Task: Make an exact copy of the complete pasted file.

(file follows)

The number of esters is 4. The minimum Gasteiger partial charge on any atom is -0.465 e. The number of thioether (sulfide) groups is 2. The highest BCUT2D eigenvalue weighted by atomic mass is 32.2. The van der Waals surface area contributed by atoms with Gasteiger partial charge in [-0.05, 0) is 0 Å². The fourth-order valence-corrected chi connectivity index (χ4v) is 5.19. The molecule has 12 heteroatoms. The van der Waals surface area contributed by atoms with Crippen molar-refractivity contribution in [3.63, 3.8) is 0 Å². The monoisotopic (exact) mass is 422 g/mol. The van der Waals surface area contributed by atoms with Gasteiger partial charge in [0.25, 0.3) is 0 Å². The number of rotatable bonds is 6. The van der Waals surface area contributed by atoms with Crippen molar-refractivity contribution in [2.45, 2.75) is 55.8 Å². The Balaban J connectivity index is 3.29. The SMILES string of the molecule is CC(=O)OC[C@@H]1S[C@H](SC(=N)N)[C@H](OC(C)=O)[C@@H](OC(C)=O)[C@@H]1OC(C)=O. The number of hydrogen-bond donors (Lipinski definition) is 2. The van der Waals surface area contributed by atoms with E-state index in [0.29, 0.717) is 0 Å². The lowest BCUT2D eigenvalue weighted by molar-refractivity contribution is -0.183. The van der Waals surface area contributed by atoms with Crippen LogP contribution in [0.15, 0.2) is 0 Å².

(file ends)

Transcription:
The number of esters is 4. The minimum Gasteiger partial charge on any atom is -0.465 e. The number of thioether (sulfide) groups is 2. The highest BCUT2D eigenvalue weighted by atomic mass is 32.2. The van der Waals surface area contributed by atoms with Gasteiger partial charge in [-0.05, 0) is 0 Å². The fourth-order valence-corrected chi connectivity index (χ4v) is 5.19. The molecule has 12 heteroatoms. The van der Waals surface area contributed by atoms with Crippen molar-refractivity contribution in [3.63, 3.8) is 0 Å². The monoisotopic (exact) mass is 422 g/mol. The van der Waals surface area contributed by atoms with Gasteiger partial charge in [0.25, 0.3) is 0 Å². The number of rotatable bonds is 6. The van der Waals surface area contributed by atoms with Crippen molar-refractivity contribution in [2.45, 2.75) is 55.8 Å². The Balaban J connectivity index is 3.29. The SMILES string of the molecule is CC(=O)OC[C@@H]1S[C@H](SC(=N)N)[C@H](OC(C)=O)[C@@H](OC(C)=O)[C@@H]1OC(C)=O. The number of hydrogen-bond donors (Lipinski definition) is 2. The van der Waals surface area contributed by atoms with E-state index in [0.29, 0.717) is 0 Å². The lowest BCUT2D eigenvalue weighted by molar-refractivity contribution is -0.183. The van der Waals surface area contributed by atoms with Crippen LogP contribution in [0.15, 0.2) is 0 Å².